K.O.’d or O.K.? Will Unemployment and Gasoline Prices Kill The Recovery?

Ok, I’m not messing about this week; the gloves are off. I am cutting the wheat from the chaff and straight to the quick. There are two key issues in the US economy which are delicately poised to potentially either save or sink us. And these are unemployment and gasoline prices. (Well, there is a third, but a double dip in housing is a done deal). So below I have given some background on these two issues, hopefully illustrating their potential threat to a sustained economic recovery. So first up, employment: 

1) The average number of hours worked in a week is flatlining (at 34.2 hours). This is not good enough*
2) The average length of unemployment just reached a new high at 37.1 weeks
3) Unemployment may have fallen to 8.9%, but the job participation rate is at a 28-year low**
4) Underemployment (= part-time or disenchanted) = still high at 15.9%
5) 13.7 million Americans wanted to work last month but were unable to find any
6) 8.8 mln jobs were lost this past recession. We have only created 1.3 mln in the past 2 years of recovery***
7) 121,000 jobs need to be created each month just to keep up with population growth 
8)Unemployment rate for 16 – 19 year-olds = 24%
9) An unemployment rate of 8.9% is not a million miles away from the record high of 10.8% (in 1982)
10) Weekly jobless claims may be at 3-yr low (at 368k), but that is still around the average (362k) since the data started (1967) 

*hours worked should increase as activity increases
**this means that the job pool is shrinking, not more jobs being created
***that’s only 15% recovered from the total lost  

This chart illustrates how the recovery from maximum job losses has been tepid to say the least:  

Next on to our dearly beloved commodities. Here’s some stats to consider and some information to chew on regarding gasoline prices:  

1) Rule of thumb: every $10 rise in crude oil adds 25 cents to a gallon of gasoline at the pump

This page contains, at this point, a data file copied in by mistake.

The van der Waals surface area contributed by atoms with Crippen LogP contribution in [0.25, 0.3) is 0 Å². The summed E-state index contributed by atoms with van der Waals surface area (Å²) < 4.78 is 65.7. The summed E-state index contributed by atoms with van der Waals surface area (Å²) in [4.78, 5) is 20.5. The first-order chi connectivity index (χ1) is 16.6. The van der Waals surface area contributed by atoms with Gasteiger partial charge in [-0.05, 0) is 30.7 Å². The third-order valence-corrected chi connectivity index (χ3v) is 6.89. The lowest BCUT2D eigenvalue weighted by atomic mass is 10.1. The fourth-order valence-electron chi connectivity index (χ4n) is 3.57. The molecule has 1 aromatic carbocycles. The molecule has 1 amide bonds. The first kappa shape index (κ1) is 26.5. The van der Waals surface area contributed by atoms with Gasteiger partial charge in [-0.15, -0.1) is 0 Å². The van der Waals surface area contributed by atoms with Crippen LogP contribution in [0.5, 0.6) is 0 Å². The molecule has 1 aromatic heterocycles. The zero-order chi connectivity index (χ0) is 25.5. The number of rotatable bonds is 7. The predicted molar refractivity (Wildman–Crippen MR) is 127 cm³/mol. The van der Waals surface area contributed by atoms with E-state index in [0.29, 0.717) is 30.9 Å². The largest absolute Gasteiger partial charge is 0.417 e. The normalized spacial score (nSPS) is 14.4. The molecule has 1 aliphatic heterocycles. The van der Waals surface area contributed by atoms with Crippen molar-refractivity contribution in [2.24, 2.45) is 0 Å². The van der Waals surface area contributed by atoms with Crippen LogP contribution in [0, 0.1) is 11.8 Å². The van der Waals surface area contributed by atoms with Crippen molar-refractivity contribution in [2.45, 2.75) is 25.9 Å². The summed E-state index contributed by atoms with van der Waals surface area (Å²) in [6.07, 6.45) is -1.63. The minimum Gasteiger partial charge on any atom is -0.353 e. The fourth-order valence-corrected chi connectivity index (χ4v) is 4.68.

2) The average gasoline price across the US is currently $3.51 - the highest level in 2 years 
3) Every 10% rise in crude oil prices reduces US GDP by 0.2%
4) In theory, takes approximately 4 – 5 days for a change in price on the NYMEX-traded RBOB gasoline contract to be reflected at the pump (from NYMEX –> Spot markets –> Rack prices –> Gas station) 

CNN Poll, 02/27/11

5) $4 appears the psychological level where consumers start cutting back materially
6) The record high for gasoline prices was in July 2008 at $4.11 (when crude prices hit $147)
7) Gas stations make approximately 10 cents profit on a gallon of gas. Where they really make their profit is on large mark-up items such as drinks, candy and cigarettes  
8)Every cent rise in gasoline prices equates to $1.4 bln out of consumers’ pockets each year 
9) The last two weeks saw the 2nd largest 2-week price jump ever
10) Silver lining (European readers, look away): It could be worse – European gasoline prices just hit $8.63 / gal

The unemployment issue makes me frustrated, as this country should be doing better. As for the gasoline issue, it just makes me fearful. All I know is neither situation is good.

2 Comments

  1. Mike W

    Bravo – thanks for putting everything in perspective. I have been unemployed for 36 weeks – guess I’m right in the middle of this mess. I’ve been unemployed many times in the past – never more than 3-4 mos. Being 57 years old, my chances of finding another job are almost nil.

    #1
  2. Matt Smith

    I’m sorry to hear that, Mike W. Sadly, finding a job in the current environment is difficult across the board – the fact that one in four 16-19 year olds is unemployed is a pretty scary statistic. Good luck in your job search.

    #2